Nick Selby, an Atlantic reader and police detective in the Dallas-Fort Worth area, responds to our earlier request for empirical data on the question posed above. His email is long and densely packed, highlighting some key points in the debate over police shootings—especially in the context of the tragic shooting in Baltimore County referenced below:
In his response to a letter from Charles Black, Conor Friedersdorf refers to a statistic quoted by The Washington Post that claimed, “Black males are seven-times-more-likely than white-males to die at the hands of police.” The data are there to be examined, but part of the issue that makes the math of that claim so dodgy is that the Post assumed black males are distributed equally around the United States—as if as many black males live in, say, Nebraska or Vermont as in, say, Florida or Mississippi. Which they do not.
Another fatal flaw with this idea of using incidents in which police kill people to draw larger conclusions about race and justice in America is that it considers the wrong cohort. While Mr. Friedersdorf can and rightfully does point to the case of officers Michael Slager and Ray Tensing as being excellent examples of officers both apparently acting terribly and also lying about it—cases we wouldn’t have known about had there not been witness video—he points to these as evidence of the selection by police officers of black men to harass and ultimately to kill.
To those who have never served in or been trained in law enforcement or use-of-force, it is easy to see why the cases of Freddie Gray and Eric Garner look equally bad. So, let’s just assume that these deaths at the hands of police were just as baldly criminal, for the moment, as those of Walter Scott and Samuel DuBose.
Mr. Friedersdorf is correct that, in seeking potentially unjust killings, the segment of the Washington Post cohort of "all people shot by police" is too broad - one quite simply must look past the killings by police of armed people, to the killings by police of the unarmed*.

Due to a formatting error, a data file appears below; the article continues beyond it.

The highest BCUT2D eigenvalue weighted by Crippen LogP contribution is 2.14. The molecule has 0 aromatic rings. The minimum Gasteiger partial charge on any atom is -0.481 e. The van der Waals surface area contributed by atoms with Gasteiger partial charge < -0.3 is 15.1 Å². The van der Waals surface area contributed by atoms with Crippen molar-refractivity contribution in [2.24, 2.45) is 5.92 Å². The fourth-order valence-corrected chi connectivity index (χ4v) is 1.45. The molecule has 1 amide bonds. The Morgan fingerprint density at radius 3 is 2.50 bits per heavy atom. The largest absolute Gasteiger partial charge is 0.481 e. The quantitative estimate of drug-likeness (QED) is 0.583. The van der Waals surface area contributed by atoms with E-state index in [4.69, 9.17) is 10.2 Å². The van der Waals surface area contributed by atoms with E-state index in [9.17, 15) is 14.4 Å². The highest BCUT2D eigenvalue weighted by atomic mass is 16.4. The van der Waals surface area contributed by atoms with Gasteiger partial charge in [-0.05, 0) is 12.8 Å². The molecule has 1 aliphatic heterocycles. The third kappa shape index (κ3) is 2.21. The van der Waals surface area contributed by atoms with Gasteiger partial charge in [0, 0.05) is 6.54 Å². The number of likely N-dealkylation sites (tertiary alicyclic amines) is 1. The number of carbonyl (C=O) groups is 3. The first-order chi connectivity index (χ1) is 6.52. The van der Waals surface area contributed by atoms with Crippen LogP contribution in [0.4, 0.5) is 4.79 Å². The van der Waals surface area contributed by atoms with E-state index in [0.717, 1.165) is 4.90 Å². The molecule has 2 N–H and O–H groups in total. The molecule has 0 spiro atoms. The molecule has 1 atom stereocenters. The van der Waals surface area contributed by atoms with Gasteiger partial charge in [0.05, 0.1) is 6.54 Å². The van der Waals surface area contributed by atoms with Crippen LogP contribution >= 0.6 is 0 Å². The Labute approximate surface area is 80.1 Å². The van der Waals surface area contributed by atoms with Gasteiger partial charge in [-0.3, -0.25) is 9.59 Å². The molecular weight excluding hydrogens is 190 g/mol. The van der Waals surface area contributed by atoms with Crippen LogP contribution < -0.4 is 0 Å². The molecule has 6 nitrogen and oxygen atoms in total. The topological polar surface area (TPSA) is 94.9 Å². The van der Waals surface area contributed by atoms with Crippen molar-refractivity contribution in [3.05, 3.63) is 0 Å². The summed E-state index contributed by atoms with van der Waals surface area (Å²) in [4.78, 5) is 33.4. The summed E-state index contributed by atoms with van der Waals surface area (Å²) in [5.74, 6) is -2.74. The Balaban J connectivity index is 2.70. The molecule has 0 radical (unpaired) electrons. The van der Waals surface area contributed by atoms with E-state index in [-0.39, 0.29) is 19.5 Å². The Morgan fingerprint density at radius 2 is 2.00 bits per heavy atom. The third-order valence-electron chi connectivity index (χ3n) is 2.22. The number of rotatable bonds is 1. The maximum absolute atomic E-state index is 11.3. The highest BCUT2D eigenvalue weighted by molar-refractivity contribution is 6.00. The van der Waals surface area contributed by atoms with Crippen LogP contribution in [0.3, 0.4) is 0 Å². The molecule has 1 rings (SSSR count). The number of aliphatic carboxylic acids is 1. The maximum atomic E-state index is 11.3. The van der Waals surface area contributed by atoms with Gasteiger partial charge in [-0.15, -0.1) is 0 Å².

If you seek truly to highlight injustice, that is where to start. It is also important to note that the WaPo’s study selects only those who were shot and killed by police, not all those who died after a confrontation with police. In the StreetCred Police Killings in Context database, an open data set, we can see that, in the first eight months of 2015 there were 125 killings by police of unarmed people—including 69 who were shot. However, Mr. Friedersdorf conflates “unarmed” with “not dangerous.” As we will see below, it is flatly incorrect for him to state that “many police killings have little if anything to do with violent crimes.”
There were 53 unarmed black people, 45 white people and 20 Hispanic people who died after encounters with police (and yes, based on the national census figures, that would seem to be a statistically high sampling of black people even if they are not in the majority of all cases in the database). The issue, however, is in the concept of selection. The accusation is that police are systematically selecting black people to harass and confront. Yet, in fully 75 percent of the cases in the StreetCred Police Killings in Context database, officers arrived after a citizen-initiated call for service.
How could the police target these black people if the police are responding to calls from someone else? They cannot be.
Of 125 incidents in which police killed an unarmed civilian, 25 percent (31) began on traffic stops, but 65 percent (81) began as a response to a 911 call about a violent-crime (robbery, carj